My name is Brianna Sullivan. I'm a psychic, but clearly not a very good one. Had I seen a future as a pack mule, I would have bailed from Lottawatah, Oklahoma months ago.


After a half hour of winding dirt roads driven by my future mother-in-law at a speed that made the strawberry pop tart Cooper had provided me as a nourishing start to my day appear and disappear in my throat with alarming frequency, we'd arrived. Or so I thought. Instead I learned that we'd only arrived at the point where we would abandon civilized modes of travel and start a hike into the wilderness.

I was already sweating and the midsummer sun was barely up. I took two steps off the road and was attacked by swarm of tiny bugs lurking in the weeds.

Prior commitment, my....Farley is six years old for heaven's sake, Sassy. He should go where you tell him to go. Those kids get away with murder. Having babysat Cooper's sister's kids for a whole weekend over spring break, I was fully qualified to reach that conclusion.

I reached down and scratched at my exposed ankles. Speaking of murder, what do you call these little flesh eaters again?

Chiggers. Aunt Ida gave me a knowing look. Don't sit in the grass or you'll rue the–

Not wanting to hear her dire predictions again, I gave in. Fine. Hand over the bug gunk. I still say that stuff smells just like Doc's special catfish bait.

You should have worn socks, Sassy said, her head hidden in the trunk of her Cadillac as she unloaded supplies. I told Cooper to tell you to dress appropriately.

Aunt Ida tied on her sunbonnet. Gonna be a hot one.

Can I just say two things right now? Who knew women still wore those bonnet things? And there is no way something that ugly was ever getting on my head no matter how appropriate.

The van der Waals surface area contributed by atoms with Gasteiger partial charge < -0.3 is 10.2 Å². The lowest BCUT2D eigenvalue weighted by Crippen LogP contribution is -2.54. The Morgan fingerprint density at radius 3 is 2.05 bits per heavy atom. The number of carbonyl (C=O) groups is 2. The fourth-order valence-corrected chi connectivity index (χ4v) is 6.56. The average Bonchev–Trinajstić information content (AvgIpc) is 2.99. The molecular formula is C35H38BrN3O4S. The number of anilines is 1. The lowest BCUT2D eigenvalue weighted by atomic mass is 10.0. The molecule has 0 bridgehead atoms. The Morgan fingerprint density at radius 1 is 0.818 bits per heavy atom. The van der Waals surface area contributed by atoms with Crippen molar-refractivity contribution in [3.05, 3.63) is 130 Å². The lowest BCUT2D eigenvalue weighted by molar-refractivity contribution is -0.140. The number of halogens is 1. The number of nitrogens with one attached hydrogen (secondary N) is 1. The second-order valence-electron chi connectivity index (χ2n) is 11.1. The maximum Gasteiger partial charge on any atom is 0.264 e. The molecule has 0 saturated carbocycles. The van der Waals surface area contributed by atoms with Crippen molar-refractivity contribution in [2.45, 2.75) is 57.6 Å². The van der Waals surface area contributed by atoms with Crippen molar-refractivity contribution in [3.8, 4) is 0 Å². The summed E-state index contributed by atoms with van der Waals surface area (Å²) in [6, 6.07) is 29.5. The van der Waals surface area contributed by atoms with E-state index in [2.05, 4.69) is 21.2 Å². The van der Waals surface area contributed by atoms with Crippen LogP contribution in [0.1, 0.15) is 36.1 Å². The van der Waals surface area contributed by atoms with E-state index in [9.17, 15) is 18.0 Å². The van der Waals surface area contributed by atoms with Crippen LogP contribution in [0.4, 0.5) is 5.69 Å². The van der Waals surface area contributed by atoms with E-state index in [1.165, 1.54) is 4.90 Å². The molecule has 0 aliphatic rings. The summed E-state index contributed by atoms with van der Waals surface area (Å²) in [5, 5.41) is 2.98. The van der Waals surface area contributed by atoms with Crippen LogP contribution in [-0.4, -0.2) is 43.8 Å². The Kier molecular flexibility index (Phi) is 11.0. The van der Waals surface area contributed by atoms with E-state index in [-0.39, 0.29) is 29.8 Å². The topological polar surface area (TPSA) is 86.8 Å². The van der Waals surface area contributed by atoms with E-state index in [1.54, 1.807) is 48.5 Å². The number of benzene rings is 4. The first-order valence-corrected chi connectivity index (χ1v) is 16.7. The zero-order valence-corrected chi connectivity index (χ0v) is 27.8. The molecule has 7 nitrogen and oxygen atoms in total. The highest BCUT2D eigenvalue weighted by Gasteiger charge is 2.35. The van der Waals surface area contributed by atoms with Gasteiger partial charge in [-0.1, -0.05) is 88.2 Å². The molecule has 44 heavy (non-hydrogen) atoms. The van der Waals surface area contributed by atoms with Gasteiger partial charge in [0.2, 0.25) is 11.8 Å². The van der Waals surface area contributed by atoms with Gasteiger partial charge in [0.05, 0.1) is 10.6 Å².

The old woman smiled, clearly delighted to be leading this expedition. Brianna, every year I win a ribbon at the county fair for my blackberry jam. I win because I only use the best blackberries and the best blackberries are in the most inaccessible places.

Irritated with my lot in life, I slapped more bug gunk on my bare legs and asked the obvious question. Why?

Sassy locked the doors on her car and set the alarm, like she was in the middle of a crime-filled neighborhood instead of the wilderness. Because socks would–

The woman hadn't been keeping up with the conversation. Of course Aunt Ida had lived with Sassy and Wayne on their ranch for the past 20 years and Sassy might have gotten to the point where she tuned the old lady out as a matter of self-preservation. As to why Sassy never paid any attention to what I said, I could only guess.

Forget the socks. It's a 110 in the shade. Tell me about the berries. Why do the damn berries that we need grow in the most inaccessible places?

Sighing, Sassy took the jar of homemade bug repellant from me, screwed the lid on tight, and carefully handed it back to her husband's aunt. She then shoved a large woven basket in my now empty left hand and the plastic handle of an insulated gallon jug into the other.

The jug sloshed, so I assumed it contained water. Or maybe sweet tea. You couldn't go anywhere in Lottawatah without being offered a glass of iced tea.